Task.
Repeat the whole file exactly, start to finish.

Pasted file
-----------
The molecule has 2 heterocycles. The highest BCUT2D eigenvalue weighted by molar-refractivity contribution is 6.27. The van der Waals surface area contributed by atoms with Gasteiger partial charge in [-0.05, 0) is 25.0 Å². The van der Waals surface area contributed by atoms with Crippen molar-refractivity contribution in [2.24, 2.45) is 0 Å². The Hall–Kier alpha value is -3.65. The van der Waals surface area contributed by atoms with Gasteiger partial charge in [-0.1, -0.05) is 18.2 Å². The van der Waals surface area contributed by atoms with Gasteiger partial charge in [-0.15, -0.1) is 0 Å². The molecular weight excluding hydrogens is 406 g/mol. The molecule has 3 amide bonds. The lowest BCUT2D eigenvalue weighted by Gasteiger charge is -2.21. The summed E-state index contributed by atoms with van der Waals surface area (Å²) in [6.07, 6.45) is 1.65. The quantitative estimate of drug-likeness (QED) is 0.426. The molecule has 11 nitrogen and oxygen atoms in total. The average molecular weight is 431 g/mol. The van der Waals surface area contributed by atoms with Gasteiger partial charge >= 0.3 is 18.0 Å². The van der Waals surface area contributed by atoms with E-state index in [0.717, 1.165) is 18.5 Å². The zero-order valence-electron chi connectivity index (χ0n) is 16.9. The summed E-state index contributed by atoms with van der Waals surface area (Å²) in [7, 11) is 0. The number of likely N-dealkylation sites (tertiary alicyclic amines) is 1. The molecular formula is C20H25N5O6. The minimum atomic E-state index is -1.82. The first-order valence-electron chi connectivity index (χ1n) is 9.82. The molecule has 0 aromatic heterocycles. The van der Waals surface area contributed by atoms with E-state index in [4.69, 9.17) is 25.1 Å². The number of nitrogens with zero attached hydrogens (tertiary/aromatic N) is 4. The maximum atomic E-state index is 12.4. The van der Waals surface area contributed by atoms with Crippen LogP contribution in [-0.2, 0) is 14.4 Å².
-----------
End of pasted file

The molecule has 2 heterocycles. The highest BCUT2D eigenvalue weighted by molar-refractivity contribution is 6.27. The van der Waals surface area contributed by atoms with Gasteiger partial charge in [-0.05, 0) is 25.0 Å². The van der Waals surface area contributed by atoms with Crippen molar-refractivity contribution in [2.24, 2.45) is 0 Å². The Hall–Kier alpha value is -3.65. The van der Waals surface area contributed by atoms with Gasteiger partial charge in [-0.1, -0.05) is 18.2 Å². The van der Waals surface area contributed by atoms with Gasteiger partial charge in [-0.15, -0.1) is 0 Å². The molecular weight excluding hydrogens is 406 g/mol. The molecule has 3 amide bonds. The lowest BCUT2D eigenvalue weighted by Gasteiger charge is -2.21. The summed E-state index contributed by atoms with van der Waals surface area (Å²) in [6.07, 6.45) is 1.65. The quantitative estimate of drug-likeness (QED) is 0.426. The molecule has 11 nitrogen and oxygen atoms in total. The average molecular weight is 431 g/mol. The van der Waals surface area contributed by atoms with Gasteiger partial charge >= 0.3 is 18.0 Å². The van der Waals surface area contributed by atoms with E-state index in [0.717, 1.165) is 18.5 Å². The zero-order valence-electron chi connectivity index (χ0n) is 16.9. The summed E-state index contributed by atoms with van der Waals surface area (Å²) in [7, 11) is 0. The number of likely N-dealkylation sites (tertiary alicyclic amines) is 1. The molecular formula is C20H25N5O6. The minimum atomic E-state index is -1.82. The first-order valence-electron chi connectivity index (χ1n) is 9.82. The molecule has 0 aromatic heterocycles. The van der Waals surface area contributed by atoms with E-state index in [4.69, 9.17) is 25.1 Å². The number of nitrogens with zero attached hydrogens (tertiary/aromatic N) is 4. The maximum atomic E-state index is 12.4. The van der Waals surface area contributed by atoms with Crippen LogP contribution in [-0.2, 0) is 14.4 Å².